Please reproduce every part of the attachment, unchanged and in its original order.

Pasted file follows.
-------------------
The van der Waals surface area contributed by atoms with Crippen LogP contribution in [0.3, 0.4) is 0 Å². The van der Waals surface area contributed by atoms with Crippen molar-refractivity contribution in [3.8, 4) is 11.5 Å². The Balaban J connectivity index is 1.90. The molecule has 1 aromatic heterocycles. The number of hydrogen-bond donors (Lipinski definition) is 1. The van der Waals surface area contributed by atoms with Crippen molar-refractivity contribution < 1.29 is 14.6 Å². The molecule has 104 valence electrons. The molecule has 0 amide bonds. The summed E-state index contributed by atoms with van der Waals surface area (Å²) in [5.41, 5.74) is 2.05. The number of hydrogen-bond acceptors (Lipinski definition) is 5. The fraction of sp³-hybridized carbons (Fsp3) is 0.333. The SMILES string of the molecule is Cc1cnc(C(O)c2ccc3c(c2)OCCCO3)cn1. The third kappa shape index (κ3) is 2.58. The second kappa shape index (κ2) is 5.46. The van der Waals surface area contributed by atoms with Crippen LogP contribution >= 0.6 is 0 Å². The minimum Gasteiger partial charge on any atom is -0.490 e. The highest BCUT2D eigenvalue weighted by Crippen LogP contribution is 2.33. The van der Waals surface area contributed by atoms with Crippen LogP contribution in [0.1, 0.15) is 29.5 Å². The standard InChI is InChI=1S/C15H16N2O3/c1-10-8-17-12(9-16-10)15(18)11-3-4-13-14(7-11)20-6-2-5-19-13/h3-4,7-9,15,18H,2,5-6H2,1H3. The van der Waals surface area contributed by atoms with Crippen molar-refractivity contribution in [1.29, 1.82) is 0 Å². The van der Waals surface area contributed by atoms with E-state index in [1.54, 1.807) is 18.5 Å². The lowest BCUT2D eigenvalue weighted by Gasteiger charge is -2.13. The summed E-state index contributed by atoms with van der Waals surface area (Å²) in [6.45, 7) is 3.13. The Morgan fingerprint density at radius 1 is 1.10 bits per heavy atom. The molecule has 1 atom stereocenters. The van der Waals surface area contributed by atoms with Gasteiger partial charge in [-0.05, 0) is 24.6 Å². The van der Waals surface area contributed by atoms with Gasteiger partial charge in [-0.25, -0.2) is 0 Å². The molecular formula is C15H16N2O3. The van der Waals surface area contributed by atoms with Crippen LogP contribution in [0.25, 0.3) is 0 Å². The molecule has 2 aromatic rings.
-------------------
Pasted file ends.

The van der Waals surface area contributed by atoms with Crippen LogP contribution in [0.3, 0.4) is 0 Å². The van der Waals surface area contributed by atoms with Crippen molar-refractivity contribution in [3.8, 4) is 11.5 Å². The Balaban J connectivity index is 1.90. The molecule has 1 aromatic heterocycles. The number of hydrogen-bond donors (Lipinski definition) is 1. The van der Waals surface area contributed by atoms with Crippen molar-refractivity contribution < 1.29 is 14.6 Å². The molecule has 104 valence electrons. The molecule has 0 amide bonds. The summed E-state index contributed by atoms with van der Waals surface area (Å²) in [5.41, 5.74) is 2.05. The number of hydrogen-bond acceptors (Lipinski definition) is 5. The fraction of sp³-hybridized carbons (Fsp3) is 0.333. The SMILES string of the molecule is Cc1cnc(C(O)c2ccc3c(c2)OCCCO3)cn1. The third kappa shape index (κ3) is 2.58. The second kappa shape index (κ2) is 5.46. The van der Waals surface area contributed by atoms with Crippen LogP contribution >= 0.6 is 0 Å². The minimum Gasteiger partial charge on any atom is -0.490 e. The highest BCUT2D eigenvalue weighted by Crippen LogP contribution is 2.33. The van der Waals surface area contributed by atoms with Crippen LogP contribution in [0.1, 0.15) is 29.5 Å². The standard InChI is InChI=1S/C15H16N2O3/c1-10-8-17-12(9-16-10)15(18)11-3-4-13-14(7-11)20-6-2-5-19-13/h3-4,7-9,15,18H,2,5-6H2,1H3. The van der Waals surface area contributed by atoms with Crippen molar-refractivity contribution in [1.29, 1.82) is 0 Å². The van der Waals surface area contributed by atoms with E-state index in [1.54, 1.807) is 18.5 Å². The lowest BCUT2D eigenvalue weighted by Gasteiger charge is -2.13. The summed E-state index contributed by atoms with van der Waals surface area (Å²) in [6.45, 7) is 3.13. The Morgan fingerprint density at radius 1 is 1.10 bits per heavy atom. The molecule has 1 atom stereocenters. The van der Waals surface area contributed by atoms with Gasteiger partial charge in [-0.05, 0) is 24.6 Å². The van der Waals surface area contributed by atoms with Gasteiger partial charge in [-0.25, -0.2) is 0 Å². The molecular formula is C15H16N2O3. The van der Waals surface area contributed by atoms with Crippen LogP contribution in [0.25, 0.3) is 0 Å². The molecule has 2 aromatic rings.